Alerts and Notices
SynopsisThe premenstrual syndrome (PMS) refers to a constellation of symptoms that occur just prior to the onset of menses (ie, during the luteal phase, or second half of the menstrual cycle). Patients often experience cyclic psychiatric and/or physical symptoms that interfere with their daily activities. These issues will resolve with the onset of menses.
It is estimated that up to 80% of women experience some degree of premenstrual symptoms, with approximately 5%-10% of women meeting the criteria for PMS and 2%-3% meeting the criteria for the more severe version called premenstrual dysphoric disorder (PMDD).
Diagnostic criteria for PMS include having at least one symptom of depression, anger outbursts, irritability, anxiety, social withdrawal, and confusion and one symptom of breast tenderness or swelling, abdominal bloating, headache, weight gain, joint or muscle pain, and extremity swelling. These symptoms must occur for at least 3 consecutive menstrual cycles within 5 days of the onset of menses and resolve within 4 days after the onset of menses.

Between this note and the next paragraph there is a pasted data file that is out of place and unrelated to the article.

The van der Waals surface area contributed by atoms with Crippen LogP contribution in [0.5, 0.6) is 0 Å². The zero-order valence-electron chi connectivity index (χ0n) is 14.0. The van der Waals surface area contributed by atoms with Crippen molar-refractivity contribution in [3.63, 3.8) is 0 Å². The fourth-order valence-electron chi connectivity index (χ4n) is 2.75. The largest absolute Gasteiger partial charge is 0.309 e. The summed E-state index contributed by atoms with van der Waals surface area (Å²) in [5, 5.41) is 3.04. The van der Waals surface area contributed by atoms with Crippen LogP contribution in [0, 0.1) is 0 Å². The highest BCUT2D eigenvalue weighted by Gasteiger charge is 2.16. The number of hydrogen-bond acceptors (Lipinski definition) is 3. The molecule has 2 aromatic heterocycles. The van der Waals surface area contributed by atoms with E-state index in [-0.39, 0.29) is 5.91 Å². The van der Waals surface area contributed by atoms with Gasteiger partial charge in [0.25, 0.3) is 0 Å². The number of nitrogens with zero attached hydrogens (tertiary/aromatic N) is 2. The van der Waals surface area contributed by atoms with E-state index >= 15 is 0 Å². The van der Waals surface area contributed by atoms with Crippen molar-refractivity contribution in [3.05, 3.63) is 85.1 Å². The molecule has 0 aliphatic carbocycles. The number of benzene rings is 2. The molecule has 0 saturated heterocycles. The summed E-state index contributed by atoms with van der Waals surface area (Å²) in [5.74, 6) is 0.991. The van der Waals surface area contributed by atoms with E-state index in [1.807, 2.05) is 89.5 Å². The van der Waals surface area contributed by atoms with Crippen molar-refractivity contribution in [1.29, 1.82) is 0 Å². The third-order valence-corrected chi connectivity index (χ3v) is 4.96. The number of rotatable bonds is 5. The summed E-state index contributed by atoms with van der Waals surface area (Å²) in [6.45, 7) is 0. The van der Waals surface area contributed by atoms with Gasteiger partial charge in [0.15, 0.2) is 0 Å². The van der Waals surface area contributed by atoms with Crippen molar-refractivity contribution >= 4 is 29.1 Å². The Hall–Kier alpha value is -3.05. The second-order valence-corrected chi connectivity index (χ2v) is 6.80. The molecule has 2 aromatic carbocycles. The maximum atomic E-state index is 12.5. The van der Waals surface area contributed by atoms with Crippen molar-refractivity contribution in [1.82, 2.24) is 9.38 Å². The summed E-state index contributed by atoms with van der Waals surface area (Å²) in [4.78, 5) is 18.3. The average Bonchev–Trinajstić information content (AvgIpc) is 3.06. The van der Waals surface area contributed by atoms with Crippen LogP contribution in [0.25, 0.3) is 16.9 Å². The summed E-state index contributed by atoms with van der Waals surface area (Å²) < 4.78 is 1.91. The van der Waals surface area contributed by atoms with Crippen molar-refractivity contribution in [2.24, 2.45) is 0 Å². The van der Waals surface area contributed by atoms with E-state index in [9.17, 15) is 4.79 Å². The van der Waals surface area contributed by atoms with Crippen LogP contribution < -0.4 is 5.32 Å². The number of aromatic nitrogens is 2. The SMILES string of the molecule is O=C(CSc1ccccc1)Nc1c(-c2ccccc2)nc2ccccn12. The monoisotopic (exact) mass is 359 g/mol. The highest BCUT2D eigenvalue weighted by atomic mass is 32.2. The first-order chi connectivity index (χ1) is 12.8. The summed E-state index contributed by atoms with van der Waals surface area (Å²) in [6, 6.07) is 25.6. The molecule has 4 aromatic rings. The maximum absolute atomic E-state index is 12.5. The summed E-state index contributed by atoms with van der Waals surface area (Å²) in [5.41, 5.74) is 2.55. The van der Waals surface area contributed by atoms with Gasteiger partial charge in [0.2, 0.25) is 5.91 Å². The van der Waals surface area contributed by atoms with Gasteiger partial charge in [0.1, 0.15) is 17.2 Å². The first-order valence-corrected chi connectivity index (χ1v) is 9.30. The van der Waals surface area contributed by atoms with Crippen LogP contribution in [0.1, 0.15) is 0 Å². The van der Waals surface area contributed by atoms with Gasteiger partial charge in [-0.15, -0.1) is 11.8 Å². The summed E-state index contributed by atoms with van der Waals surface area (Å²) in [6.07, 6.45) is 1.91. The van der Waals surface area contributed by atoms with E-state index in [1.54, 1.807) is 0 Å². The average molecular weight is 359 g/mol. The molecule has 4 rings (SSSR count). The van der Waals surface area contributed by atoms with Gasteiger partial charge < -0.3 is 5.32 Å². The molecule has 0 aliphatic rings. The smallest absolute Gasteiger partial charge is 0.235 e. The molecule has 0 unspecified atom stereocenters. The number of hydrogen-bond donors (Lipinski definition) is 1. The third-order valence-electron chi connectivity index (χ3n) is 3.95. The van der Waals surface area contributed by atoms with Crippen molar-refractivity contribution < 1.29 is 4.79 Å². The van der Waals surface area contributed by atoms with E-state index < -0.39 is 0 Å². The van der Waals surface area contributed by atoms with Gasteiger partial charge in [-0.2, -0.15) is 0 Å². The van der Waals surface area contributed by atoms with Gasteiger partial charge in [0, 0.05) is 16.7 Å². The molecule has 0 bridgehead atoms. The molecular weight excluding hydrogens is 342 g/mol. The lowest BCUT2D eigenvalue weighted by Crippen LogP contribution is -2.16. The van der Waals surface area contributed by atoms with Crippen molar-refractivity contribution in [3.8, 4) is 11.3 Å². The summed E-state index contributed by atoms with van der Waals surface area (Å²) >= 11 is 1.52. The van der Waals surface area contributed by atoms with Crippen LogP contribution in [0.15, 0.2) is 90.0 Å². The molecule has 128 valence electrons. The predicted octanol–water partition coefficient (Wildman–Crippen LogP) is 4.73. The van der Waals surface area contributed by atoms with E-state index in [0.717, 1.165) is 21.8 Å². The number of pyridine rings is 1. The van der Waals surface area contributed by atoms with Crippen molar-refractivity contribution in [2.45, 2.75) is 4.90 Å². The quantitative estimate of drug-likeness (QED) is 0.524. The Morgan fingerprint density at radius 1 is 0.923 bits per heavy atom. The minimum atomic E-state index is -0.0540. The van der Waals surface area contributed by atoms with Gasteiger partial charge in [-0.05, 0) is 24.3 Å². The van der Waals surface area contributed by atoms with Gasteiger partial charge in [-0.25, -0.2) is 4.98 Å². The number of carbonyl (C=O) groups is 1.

The etiology of PMS is unknown. It has been thought it could be related to fluctuations in hormones, but often testing reveals normal hormone levels in these patients. Despite this, patients often have symptom improvement or resolution with menopause or with hormonal suppression.
N94.3 – Premenstrual tension syndrome
82639001 – Premenstrual tension syndrome
Differential Diagnosis & Pitfalls
- Mood disorders – depression, anxiety, dysthymia
- Substance abuse – alcohol use disorder, benzodiazepine use disorder, cannabis use disorder, cocaine use disorder, methamphetamine use disorder, opioid use disorder
- Thyroid disorders (see hyperthyroidism)
- Perimenopause (see menopause)
- Anemia (see iron deficiency anemia)